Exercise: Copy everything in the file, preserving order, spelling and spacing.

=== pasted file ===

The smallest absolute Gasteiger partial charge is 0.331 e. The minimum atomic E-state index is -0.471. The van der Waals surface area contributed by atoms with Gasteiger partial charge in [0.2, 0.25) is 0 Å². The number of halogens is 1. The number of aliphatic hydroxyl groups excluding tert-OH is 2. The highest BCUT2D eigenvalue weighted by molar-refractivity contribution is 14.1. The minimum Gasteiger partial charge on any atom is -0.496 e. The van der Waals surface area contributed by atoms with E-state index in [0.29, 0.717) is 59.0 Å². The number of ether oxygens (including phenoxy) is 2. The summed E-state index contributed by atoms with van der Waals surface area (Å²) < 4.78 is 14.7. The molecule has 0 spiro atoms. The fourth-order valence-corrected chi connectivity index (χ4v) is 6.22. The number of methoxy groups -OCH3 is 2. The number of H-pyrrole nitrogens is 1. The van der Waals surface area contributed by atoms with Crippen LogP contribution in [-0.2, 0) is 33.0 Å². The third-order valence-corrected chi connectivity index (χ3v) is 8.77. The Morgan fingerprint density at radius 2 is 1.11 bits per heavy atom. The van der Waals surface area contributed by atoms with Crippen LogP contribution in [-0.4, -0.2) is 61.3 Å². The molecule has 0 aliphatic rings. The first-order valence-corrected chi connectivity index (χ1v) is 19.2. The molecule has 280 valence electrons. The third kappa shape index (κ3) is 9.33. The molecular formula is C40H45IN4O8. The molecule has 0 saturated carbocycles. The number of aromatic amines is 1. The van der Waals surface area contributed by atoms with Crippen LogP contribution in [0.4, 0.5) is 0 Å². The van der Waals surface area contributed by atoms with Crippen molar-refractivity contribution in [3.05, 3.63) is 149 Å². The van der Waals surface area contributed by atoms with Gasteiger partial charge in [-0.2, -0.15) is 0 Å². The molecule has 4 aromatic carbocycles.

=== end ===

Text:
The smallest absolute Gasteiger partial charge is 0.331 e. The minimum atomic E-state index is -0.471. The van der Waals surface area contributed by atoms with Gasteiger partial charge in [0.2, 0.25) is 0 Å². The number of halogens is 1. The number of aliphatic hydroxyl groups excluding tert-OH is 2. The highest BCUT2D eigenvalue weighted by molar-refractivity contribution is 14.1. The minimum Gasteiger partial charge on any atom is -0.496 e. The van der Waals surface area contributed by atoms with E-state index in [0.29, 0.717) is 59.0 Å². The number of ether oxygens (including phenoxy) is 2. The summed E-state index contributed by atoms with van der Waals surface area (Å²) < 4.78 is 14.7. The molecule has 0 spiro atoms. The fourth-order valence-corrected chi connectivity index (χ4v) is 6.22. The number of methoxy groups -OCH3 is 2. The number of H-pyrrole nitrogens is 1. The van der Waals surface area contributed by atoms with Crippen LogP contribution in [-0.2, 0) is 33.0 Å². The third-order valence-corrected chi connectivity index (χ3v) is 8.77. The Morgan fingerprint density at radius 2 is 1.11 bits per heavy atom. The van der Waals surface area contributed by atoms with Crippen LogP contribution in [-0.4, -0.2) is 61.3 Å². The molecule has 0 aliphatic rings. The first-order valence-corrected chi connectivity index (χ1v) is 19.2. The molecule has 280 valence electrons. The third kappa shape index (κ3) is 9.33. The molecular formula is C40H45IN4O8. The molecule has 0 saturated carbocycles. The number of aromatic amines is 1. The van der Waals surface area contributed by atoms with Crippen LogP contribution in [0.4, 0.5) is 0 Å². The van der Waals surface area contributed by atoms with Crippen molar-refractivity contribution in [3.05, 3.63) is 149 Å². The van der Waals surface area contributed by atoms with Gasteiger partial charge in [-0.2, -0.15) is 0 Å². The molecule has 4 aromatic carbocycles.